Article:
In a surprising move, Richard Sennett combines the idea of power with that of virtue: "the idea of strength is complex in ordinary life because of what might be called the element of its integrity" (Authority 19).

Work found in an anthology or edited collection.

(For an essay, short story, or other document included in an anthology or edited collection, use the name of the author of the work, not the editor of the anthology or collection, but use the page numbers from the anthology or collection.)

Lawrence Rosenfield analyzes the way in which New York's Central Park held a socializing function for nineteenth-century residents similar to that of traditional republican civic oratory (222).

Bible passage.

Unfortunately, the president could not recall the truism that "Wisdom is a fountain to one who has it, but folly is the punishment of fools" (New Oxford Annotated Bible, Prov. 20-22).

Secondary source of a quotation (someone quoted within the text of another author).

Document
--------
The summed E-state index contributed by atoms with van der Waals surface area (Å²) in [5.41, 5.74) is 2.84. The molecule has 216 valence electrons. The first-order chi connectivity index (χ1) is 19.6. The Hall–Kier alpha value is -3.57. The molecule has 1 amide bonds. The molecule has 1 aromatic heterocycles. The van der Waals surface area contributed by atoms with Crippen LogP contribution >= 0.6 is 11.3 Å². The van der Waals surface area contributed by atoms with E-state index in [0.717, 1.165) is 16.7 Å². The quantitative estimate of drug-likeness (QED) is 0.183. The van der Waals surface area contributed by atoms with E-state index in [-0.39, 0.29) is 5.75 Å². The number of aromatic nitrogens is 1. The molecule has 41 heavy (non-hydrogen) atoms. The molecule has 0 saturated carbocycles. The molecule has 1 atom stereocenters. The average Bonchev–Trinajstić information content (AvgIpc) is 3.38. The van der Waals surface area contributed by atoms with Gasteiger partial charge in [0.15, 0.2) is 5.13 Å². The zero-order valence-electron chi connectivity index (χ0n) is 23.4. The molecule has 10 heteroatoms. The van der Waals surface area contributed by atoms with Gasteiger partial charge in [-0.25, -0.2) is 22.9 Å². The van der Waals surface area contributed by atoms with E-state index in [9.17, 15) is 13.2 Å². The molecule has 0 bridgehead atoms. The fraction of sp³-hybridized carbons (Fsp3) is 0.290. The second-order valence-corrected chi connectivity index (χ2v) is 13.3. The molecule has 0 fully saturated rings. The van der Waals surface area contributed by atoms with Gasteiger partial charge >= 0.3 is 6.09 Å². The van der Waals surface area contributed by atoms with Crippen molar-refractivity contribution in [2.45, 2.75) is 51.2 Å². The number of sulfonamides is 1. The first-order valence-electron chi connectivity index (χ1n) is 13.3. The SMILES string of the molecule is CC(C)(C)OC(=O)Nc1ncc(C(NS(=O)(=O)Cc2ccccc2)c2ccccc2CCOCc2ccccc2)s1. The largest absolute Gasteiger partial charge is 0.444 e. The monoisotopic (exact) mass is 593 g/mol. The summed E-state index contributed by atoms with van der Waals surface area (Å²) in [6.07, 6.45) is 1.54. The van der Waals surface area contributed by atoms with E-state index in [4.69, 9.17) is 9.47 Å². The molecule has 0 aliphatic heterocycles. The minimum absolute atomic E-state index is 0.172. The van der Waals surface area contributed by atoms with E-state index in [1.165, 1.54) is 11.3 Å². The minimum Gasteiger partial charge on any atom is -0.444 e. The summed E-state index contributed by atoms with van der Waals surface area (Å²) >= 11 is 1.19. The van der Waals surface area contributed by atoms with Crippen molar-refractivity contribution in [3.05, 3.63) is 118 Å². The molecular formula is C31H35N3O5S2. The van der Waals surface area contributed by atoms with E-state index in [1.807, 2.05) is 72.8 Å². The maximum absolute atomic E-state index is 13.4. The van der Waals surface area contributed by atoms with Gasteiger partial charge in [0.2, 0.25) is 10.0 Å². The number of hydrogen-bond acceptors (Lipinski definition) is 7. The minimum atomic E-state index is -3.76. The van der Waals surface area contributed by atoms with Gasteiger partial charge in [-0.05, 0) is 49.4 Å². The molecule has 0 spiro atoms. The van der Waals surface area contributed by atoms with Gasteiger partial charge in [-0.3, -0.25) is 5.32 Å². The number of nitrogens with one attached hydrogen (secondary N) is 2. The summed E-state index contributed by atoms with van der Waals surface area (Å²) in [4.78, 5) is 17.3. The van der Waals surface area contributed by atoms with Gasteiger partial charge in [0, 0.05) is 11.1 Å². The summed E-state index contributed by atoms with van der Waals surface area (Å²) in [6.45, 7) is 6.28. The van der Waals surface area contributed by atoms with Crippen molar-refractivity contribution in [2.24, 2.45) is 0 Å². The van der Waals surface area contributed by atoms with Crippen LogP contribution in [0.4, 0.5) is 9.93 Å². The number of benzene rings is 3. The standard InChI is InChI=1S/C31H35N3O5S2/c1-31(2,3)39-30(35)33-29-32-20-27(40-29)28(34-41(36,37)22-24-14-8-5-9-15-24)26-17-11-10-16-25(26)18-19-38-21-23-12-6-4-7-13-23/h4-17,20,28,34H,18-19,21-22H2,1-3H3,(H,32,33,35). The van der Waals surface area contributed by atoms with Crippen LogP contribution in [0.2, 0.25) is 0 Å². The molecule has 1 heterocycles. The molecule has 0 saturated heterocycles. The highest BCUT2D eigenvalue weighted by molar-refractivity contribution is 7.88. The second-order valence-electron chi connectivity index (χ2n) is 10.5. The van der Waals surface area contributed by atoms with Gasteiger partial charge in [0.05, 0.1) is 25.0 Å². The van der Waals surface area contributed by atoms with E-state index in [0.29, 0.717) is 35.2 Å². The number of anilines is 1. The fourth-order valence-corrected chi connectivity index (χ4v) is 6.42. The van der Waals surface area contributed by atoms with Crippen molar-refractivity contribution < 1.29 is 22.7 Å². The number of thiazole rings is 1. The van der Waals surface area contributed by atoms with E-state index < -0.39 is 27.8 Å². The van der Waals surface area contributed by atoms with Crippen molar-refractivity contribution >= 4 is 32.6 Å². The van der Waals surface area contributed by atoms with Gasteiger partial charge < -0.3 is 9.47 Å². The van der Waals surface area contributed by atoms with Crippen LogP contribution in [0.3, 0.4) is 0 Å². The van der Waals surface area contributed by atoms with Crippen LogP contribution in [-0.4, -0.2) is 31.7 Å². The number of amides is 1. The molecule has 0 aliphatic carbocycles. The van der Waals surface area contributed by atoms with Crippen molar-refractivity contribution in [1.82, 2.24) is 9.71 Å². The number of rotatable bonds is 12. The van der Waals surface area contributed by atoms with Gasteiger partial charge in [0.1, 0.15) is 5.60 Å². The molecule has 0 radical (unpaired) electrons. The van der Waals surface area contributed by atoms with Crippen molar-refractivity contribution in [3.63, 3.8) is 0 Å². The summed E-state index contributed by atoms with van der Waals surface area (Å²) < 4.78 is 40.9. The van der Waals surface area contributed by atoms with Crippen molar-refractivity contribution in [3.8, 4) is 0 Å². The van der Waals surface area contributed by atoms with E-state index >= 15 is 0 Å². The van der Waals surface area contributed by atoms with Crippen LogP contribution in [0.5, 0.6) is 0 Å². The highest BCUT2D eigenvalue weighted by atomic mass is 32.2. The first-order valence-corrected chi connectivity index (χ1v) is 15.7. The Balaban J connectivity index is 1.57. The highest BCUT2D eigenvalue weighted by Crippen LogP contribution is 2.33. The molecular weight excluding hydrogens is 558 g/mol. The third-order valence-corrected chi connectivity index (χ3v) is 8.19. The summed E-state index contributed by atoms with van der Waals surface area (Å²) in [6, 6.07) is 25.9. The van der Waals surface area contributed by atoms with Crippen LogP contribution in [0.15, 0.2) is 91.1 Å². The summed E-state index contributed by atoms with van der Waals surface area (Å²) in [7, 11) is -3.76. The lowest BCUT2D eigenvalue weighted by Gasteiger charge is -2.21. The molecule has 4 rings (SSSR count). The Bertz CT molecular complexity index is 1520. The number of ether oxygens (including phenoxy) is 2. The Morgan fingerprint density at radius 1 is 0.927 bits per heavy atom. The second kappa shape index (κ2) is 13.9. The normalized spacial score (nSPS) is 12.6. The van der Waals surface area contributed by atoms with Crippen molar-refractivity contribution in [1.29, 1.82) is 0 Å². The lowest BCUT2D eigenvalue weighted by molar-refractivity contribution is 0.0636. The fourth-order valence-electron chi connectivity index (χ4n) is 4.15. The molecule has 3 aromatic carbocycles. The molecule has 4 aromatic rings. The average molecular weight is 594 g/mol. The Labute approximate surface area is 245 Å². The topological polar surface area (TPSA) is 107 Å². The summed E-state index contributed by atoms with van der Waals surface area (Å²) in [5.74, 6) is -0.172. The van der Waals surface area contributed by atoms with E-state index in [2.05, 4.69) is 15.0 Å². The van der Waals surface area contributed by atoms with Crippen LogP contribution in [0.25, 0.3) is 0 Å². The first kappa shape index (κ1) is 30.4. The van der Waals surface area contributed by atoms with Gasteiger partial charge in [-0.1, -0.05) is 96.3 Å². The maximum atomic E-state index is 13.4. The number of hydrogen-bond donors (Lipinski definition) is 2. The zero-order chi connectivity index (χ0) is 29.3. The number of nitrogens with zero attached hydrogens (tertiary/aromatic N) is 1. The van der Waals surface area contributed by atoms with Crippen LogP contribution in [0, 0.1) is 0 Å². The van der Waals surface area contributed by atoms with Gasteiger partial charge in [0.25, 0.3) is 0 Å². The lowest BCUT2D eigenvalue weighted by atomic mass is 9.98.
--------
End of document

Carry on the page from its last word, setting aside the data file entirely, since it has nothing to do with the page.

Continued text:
As Erickson reminds us, the early psychoanalysts focused on a single objective: "introspective honesty in the service of self enlightenment" (qtd. in Weiland 42).

Web page.

Abraham Lincoln's birthplace was designated as a National Historical Site in 1959 (National Park Service). Note: Internet citations follow the style of printed works. Personal or corporate author and page number should be given if they exist on the website.

Have more questions?

For information on electronic sources, try the MLA's homepage or Online! A Reference Guide to Using Internet Sources. For citing government documents, see the University of Nevada's MLA Style Guide or the University of Montana's Guide. If you have further questions, consult the current edition of the MLA Handbook for Writers of Research Papers, available in the Reference Library.

APA: In-text Parenthetical Citations

The American Psychological Association (APA) guidelines require that you use parenthetical citations to document quotations, paraphrases, summaries, and other material from a source used in your paper. These in-text citations correspond to the full bibliographic entries found in a list of references included at the end of your paper. Unless otherwise noted, electronic sources follow the same pattern as printed ones.

Single author named in a signal phrase.

(Use the author's name in a signal phrase to introduce the quoted material, and place the date of the work in parentheses, immediately after the author's name. For a quotation, the page number, preceded by p., appears in parentheses after the quotation).